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Bank of Estonia and Ominva to prolong coin exchange service

Euro two-cent coins.
Euro two-cent coins. Source: Jonathan Brinkhorst/Unsplash

The Bank of Estonia (Eesti Pank) and state-owned postal service Omniva say they are continuing a coin exchange service, which has proved popular during its trial period, which ran from September to the present.

The scheme involves members of the public returning coins of any denomination – in practice the smallest one- and two-cent denominations are most-used – to selected Omniva post offices.

This is done at an automated machine; the coins then re-enter circulation, reducing the need for minting more.

Coins can be exchanged for bills at the Tallinn Järve and Tartu Kvartali Omniva post offices, for a small service fee.

Eesti Pank and Omniva agreed to continue the campaign into the new year following its relative success, after plenty of coins continue to be returned even with the small service fee to take into account.

The public has engaged enthusiastically with the campaign, the central bank says.

Margit Ratnik, Head of New Services at Omniva, said: "There is still a lot of engagement from the public with this service, and there are people heading to the Tallinn Järve and Tartu Kvartali post offices with their coins on a daily basis."

Coin machines are self service, and the ensuing receipt can either be used to make purchases inside the Ominva office, or exchanged for larger denominations.

5 Omniva plans to continue the coin exchange service at the two post offices until the rounding rules have been decided. Given that producing one and two-cent coins has a significant environmental impact but the coins rarely return to circulation, Eesti Pank considers that introducing rounding rules for one and two-cent coins would be a lasting solution for the efficient circulation of coins.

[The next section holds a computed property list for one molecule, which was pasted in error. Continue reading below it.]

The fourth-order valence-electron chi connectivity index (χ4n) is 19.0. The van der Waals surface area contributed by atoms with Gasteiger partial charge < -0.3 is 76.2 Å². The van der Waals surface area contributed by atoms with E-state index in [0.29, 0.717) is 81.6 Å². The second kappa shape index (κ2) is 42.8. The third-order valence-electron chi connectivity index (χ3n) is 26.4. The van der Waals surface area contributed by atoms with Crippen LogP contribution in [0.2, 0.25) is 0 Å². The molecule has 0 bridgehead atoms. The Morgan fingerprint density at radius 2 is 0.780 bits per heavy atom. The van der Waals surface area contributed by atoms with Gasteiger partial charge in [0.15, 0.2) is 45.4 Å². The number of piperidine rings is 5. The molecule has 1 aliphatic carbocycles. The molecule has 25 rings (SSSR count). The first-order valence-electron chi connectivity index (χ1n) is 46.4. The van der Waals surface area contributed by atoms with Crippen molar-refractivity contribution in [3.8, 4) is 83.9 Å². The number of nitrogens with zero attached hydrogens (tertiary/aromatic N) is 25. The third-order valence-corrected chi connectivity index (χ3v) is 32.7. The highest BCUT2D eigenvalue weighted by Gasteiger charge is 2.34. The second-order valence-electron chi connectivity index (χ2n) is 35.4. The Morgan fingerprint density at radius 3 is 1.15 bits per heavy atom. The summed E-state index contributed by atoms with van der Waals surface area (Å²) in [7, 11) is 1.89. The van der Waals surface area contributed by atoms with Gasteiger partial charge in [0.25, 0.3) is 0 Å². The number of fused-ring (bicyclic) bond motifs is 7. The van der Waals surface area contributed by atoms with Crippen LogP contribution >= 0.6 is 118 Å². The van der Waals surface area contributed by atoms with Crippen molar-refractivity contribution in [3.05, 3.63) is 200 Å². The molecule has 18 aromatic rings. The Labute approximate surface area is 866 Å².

The project follows calls for rounding-up rules for one- and two-cent coins in Estonia, currently at consultation stage.

The proposed rounding rules would mean that the final price of a basket of goods would be rounded up to the nearest five cents at the cashpoint, though only if the buyer is paying in cash.

The coin collection program has been running for three months and has so far taken in over 3 million coins, two-thirds of which are the one and two-cent denominations, the bank says.

Rait Roosve, head of the cash and infrastructure department at the Bank of Estonia, said these coins were reintroduced into circulation.

he coins returned most have been one and two-cent coins, which have "Every additional coin that is brought back is one new coin fewer that the Bank of Estonia needs to produce. This reduces the environmental footprint of coin circulation a little and reduces the cost to the central bank of making the coins", Roosve went on, expressing gratitude for the public's willingness to help out here.

A sufficient volume of coins were collected during the campaign for the Bnk of Estonia to cover the average demand for coins for a three-month period, the central bank added.


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Editor: Andrew Whyte

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